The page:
If case in?

I have always found the if case .foo(let x) = a syntax to be super confusing. After some thought, I think the problem is with the = which my mind wants to read as == because of the proximity to if.

How about we get rid of the cognitive dissonance by using in instead of =?

if case .foo(let x) in a {
    //Do stuff here if .foo(x) was found in a

Note: This is already the syntax used by for case, so someone must have thought it was a good idea. Let's just bring if case and guard case over to the same syntax...

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There is no consistency issue here. The in in for...in refers to iteration, not to pattern matching.
There is no iteration that takes place when pattern matching using if, so there is no justification for in. There is, however, an assignment occurring, and the assignment operator in Swift is spelled =.

I also disagree with this idea. in is used in the context of iteration, which is why for case already uses it. I believe it is misleading to assign variables using in.

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What is being assigned in the following?

if case .foo = a {

I disagree that the word "in" intrinsically means iteration. By definition it is referring to containment. For each x contained in a collection. It could easily be used in other places where there is some sort of containment relationship.


At first I thought this was a great idea. And I still think its worthwhile, but perhaps 'in' is not the correct keyword. It makes me think of how Rust uses the word 'match' instead of 'switch'. While I don't think Swift is going to make a change there, would the word 'matches' work here?

if case .foo(let x) matches a {
    //Do stuff here if a has a value of .foo(x)

I know its unlikely for Swift to get a new keyword like this at this point, but just thought I'd throw it out there...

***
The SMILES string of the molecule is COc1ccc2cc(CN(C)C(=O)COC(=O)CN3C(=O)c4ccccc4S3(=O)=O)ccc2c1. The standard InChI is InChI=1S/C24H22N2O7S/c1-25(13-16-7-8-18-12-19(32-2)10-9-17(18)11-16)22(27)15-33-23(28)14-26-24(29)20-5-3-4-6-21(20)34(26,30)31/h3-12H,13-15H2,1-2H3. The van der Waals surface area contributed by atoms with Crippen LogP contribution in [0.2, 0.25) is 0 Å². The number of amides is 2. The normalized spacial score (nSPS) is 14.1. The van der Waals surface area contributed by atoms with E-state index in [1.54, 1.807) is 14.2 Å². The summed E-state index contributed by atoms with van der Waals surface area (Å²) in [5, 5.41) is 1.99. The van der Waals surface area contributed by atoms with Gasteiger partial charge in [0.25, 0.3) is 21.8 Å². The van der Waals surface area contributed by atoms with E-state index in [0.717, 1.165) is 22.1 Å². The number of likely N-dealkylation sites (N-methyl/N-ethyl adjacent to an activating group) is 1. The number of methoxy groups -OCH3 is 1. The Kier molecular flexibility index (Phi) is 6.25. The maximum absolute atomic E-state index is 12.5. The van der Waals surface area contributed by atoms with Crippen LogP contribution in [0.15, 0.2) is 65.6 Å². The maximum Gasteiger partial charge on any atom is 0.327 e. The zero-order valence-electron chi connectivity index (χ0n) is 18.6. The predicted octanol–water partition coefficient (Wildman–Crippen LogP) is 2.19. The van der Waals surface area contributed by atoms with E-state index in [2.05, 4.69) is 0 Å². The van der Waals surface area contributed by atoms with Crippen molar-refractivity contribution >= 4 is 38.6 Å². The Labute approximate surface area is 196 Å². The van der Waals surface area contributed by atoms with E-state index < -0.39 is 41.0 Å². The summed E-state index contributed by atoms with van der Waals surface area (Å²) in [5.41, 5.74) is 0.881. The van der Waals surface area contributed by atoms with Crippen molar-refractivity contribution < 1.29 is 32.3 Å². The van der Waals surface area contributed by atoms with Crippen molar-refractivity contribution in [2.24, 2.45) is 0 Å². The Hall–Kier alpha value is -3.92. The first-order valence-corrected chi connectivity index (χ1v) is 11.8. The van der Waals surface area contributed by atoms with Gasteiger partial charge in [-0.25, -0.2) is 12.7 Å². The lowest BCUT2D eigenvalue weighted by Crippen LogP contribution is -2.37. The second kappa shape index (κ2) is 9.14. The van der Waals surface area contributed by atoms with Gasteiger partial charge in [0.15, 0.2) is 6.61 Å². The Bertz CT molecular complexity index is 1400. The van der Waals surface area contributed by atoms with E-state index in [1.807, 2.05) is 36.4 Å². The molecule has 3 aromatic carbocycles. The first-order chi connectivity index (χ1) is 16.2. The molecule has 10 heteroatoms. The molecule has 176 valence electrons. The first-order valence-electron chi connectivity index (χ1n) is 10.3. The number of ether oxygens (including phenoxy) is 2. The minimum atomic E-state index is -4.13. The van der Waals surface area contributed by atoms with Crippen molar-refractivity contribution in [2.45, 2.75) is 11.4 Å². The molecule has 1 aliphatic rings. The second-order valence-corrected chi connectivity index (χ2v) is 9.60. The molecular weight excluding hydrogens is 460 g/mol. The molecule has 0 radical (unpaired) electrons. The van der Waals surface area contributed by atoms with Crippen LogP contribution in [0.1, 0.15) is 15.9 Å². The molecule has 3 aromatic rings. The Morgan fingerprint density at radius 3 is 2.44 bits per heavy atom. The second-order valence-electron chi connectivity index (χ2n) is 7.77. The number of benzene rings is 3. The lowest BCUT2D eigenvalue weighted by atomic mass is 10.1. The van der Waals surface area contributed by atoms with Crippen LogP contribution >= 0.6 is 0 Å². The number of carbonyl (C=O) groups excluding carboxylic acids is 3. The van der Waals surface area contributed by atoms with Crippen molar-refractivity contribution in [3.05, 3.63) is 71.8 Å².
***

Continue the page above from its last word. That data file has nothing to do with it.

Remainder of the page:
The reason I don't think 'in' is appropriate is that a is a single value, not a collection of values. I mentioned in a previous post that I would like to see 'in' to be used to check if a "left hand side" value is contained within a connection on the right hand side, i.e.:

if char in Set<Character>(["a", "e", "i", "o", "u"]) { ... }

Not to sidetrack this discussion...

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I'm not sure replacing = by in really makes things better, but I do agree in general that if case syntax is confusing.

What I'd really like is if it could work with auto-completion. For instance, if I write this non-case if around an enum:

if someEnumVar == .

and then trigger auto-completion, I'll get a list of cases for that enum. Can't do that with if case because the order is reversed and the variable isn't written yet so autocompletion has no context:

if case .

What would work better is if the two operands around the = were reversed. So maybe we could tweak the syntax like this:

if someEnumVar case .foo(let x) {

Now autocompletion works after the dot.


It's there, but you have to reach for it.

In general, the case may have an associated value. If it does, the syntax looks like this:

if case .foo(let bar) = a {

If you don't want to bind the associated value, you just drop the binding (as you do in a switch statement case):

if case .foo = a {

A case with no associated value uses this "degenerate" syntax.

As @michelf says, the real problem is that the expression is backwards for autocompletion purposes. Personally, I'd prefer to see:

if a is case .foo {

I think this is not as big an abuse of is as it may seem, since enum cases are very close to being subtypes anyway.

Even though the if-case-let syntax is “technically correct” I’ve always found it confusing as well. Most Boolean checks have the variable on the left and the constant on the right. Even a switch-case follows this pattern, if you consider switch a the LHS and case .foo(let x) the RGS. Perhaps if a ~= .foo(let x)would be a better way to express if-case-let, as it more closely mirrors switch-case, which it is a special case of.


From a purely clarity-oriented standpoint, I think the most readily-understood spelling is: